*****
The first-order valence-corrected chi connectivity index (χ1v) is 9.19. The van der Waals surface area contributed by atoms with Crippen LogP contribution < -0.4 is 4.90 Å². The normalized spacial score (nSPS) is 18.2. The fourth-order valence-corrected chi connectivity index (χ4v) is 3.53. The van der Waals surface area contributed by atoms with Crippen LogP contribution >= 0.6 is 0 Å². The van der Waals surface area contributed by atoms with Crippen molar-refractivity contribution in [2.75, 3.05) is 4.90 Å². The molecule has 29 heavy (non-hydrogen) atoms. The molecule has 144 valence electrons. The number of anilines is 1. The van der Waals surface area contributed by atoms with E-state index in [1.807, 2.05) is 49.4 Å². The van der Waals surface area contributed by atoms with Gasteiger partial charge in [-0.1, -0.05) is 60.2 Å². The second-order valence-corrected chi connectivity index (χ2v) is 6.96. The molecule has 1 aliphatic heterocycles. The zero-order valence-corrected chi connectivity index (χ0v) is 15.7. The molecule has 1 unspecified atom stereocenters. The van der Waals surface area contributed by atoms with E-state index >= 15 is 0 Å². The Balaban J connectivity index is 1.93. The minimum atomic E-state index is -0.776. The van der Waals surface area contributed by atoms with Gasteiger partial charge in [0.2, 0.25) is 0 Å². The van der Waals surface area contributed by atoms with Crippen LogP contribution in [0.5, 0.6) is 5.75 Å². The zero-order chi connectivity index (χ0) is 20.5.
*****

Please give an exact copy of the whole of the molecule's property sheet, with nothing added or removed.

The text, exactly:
The first-order valence-corrected chi connectivity index (χ1v) is 9.19. The van der Waals surface area contributed by atoms with Crippen LogP contribution < -0.4 is 4.90 Å². The normalized spacial score (nSPS) is 18.2. The fourth-order valence-corrected chi connectivity index (χ4v) is 3.53. The van der Waals surface area contributed by atoms with Crippen LogP contribution >= 0.6 is 0 Å². The van der Waals surface area contributed by atoms with Crippen molar-refractivity contribution in [2.75, 3.05) is 4.90 Å². The molecule has 29 heavy (non-hydrogen) atoms. The molecule has 144 valence electrons. The number of anilines is 1. The van der Waals surface area contributed by atoms with E-state index in [1.807, 2.05) is 49.4 Å². The van der Waals surface area contributed by atoms with Gasteiger partial charge in [-0.1, -0.05) is 60.2 Å². The second-order valence-corrected chi connectivity index (χ2v) is 6.96. The molecule has 1 aliphatic heterocycles. The zero-order valence-corrected chi connectivity index (χ0v) is 15.7. The molecule has 1 unspecified atom stereocenters. The van der Waals surface area contributed by atoms with E-state index >= 15 is 0 Å². The Balaban J connectivity index is 1.93. The minimum atomic E-state index is -0.776. The van der Waals surface area contributed by atoms with Gasteiger partial charge in [0.2, 0.25) is 0 Å². The van der Waals surface area contributed by atoms with Crippen LogP contribution in [0.5, 0.6) is 5.75 Å². The zero-order chi connectivity index (χ0) is 20.5.